Are there voters who don’t participate in PSF Board elections? Dunno. Email is very much a part of the Helios voting process those elections use.
I tossed together a quick script to seed a CSV out of what Github does make public.
It basically generates two outputs, a CSV of
github username,email or blank if none , plus a list of github usernames that we need email addresses for, based on who is currently in the
python-core team. Looks like there is 40 names we currently need email addresses based on Github.
So it seems like the right thing to do is make a quick private repo using the output of that script, ask people to modify that file to add their email address (or change one if they don’t like the address Github has for their public email address). And then post the emails needed issue which will notify each of the people who we don’t have an email address for, as well as posting a message to discourse and python-committers telling people to check it out, and if they aren’t on the list they won’t get a ballot.
If someone comes part way through and asks to be added to the ballot, CIVS allows you to add more people after the fact, as long as the election hasn’t ended, so the risk of losing someone (who otherwise would have voted in the git repo style) should be minimal.
I guess I should say, if nobody has an aversion to this. I’ll set up a private repository later today and do this. I think it would be a worthwhile thing to have anyways, as a record of who was a “registered voter” at the time of the election anyways.
This also will quite possibly not be the last time we need such an email list, so having the script available along with a place already in existence to go and get email addresses as appropriate would be a great thing to have when the time comes again (even if we have to start the actual list of emails from scratch again as necessary).
Yes, I don’t move in these circles.
In the spirit of making this more general, I’ve gone ahead and enhanced the script a little bit to generate the file directly and to also support the ability for people to, in that private repo, add their email to a “permanent” file mapping github usernames to email addresses for future voter rolls that get generated.
And one more follow up, I’ve sent the email to python-committers now (archive view).
Oh yeah, keeping the votes secret during the vote and then revealing them at the end doesn’t make any sense. That would be the worst of all worlds :-).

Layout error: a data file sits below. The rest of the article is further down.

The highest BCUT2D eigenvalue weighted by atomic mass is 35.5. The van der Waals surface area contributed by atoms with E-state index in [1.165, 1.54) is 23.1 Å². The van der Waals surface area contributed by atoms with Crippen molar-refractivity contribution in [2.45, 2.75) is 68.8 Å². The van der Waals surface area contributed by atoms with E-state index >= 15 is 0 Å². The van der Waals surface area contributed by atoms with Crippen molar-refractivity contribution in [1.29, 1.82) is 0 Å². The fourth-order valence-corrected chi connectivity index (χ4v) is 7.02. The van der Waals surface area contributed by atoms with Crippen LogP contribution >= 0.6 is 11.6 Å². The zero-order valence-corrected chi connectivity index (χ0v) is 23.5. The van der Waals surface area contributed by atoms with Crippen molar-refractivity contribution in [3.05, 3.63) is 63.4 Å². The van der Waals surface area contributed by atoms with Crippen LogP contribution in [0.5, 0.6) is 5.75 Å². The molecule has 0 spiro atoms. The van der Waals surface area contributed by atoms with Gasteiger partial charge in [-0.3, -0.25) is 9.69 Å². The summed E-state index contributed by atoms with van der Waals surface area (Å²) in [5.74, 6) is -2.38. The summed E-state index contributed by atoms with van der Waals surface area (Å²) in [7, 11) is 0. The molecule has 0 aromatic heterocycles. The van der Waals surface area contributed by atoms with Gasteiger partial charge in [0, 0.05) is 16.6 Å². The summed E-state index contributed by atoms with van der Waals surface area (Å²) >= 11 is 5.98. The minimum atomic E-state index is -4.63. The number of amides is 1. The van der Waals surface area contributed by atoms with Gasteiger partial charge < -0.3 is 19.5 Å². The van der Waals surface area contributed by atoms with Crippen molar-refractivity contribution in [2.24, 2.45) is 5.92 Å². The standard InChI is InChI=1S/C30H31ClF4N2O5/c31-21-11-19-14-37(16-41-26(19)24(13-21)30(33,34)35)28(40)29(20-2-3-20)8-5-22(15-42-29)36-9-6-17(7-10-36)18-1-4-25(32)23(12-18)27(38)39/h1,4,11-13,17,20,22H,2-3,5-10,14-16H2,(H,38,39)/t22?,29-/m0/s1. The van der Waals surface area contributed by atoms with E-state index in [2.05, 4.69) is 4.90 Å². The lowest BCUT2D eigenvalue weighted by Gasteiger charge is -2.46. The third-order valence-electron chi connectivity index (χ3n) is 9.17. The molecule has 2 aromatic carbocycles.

When I say “public ballot” I’m imagining something like PEP 8001’s current text, where the core devs are able to see the votes, and modify their own vote, all the way until the end. Basically the same experience as these Discourse polls we’ve been running.
Huh, I think these polls are actually a good example of how a public ballot can aid in discussion! I wasn’t saying anything about the advantages of public ballots before, because I genuinely had no idea that anyone would disagree :-). And this discussion would be going very differently if the poll were sitting at 9:1 in favor of public ballots, or 5:5, instead of 9:1 in favor of private like it is now.
Of course, maybe everyone else thinks this discussion is useless, or that my posts here are “political pressuring”. I hope not. The reason I started this subthread is that the poll revealed a substantial gap between how I understand things and how other folks understand things, and IME it’s often useful to explore those, because there are all kinds of possible beneficial outcomes: (a) it turns out that I’m the only one who’s thought of some critical problem and everyone changes their mind!, (b) it turns out that I’m the only one who missed some critical problem, so I switch positions and now we have a unanimous vote!, (c) it turns out that we’re not actually talking about the same thing in the first place (the idea of keeping the votes private during the election and then revealing them definitely never occurred to me), (d) when the side in the minority realizes that they’re in the minority, they become suddenly motivated to find some compromise that makes everyone even happier than any of the original options, (e) nothing changes but people on the losing side at least have some time to get used to that idea and feel that they at least made a full case for their position, (f) … well you get the idea …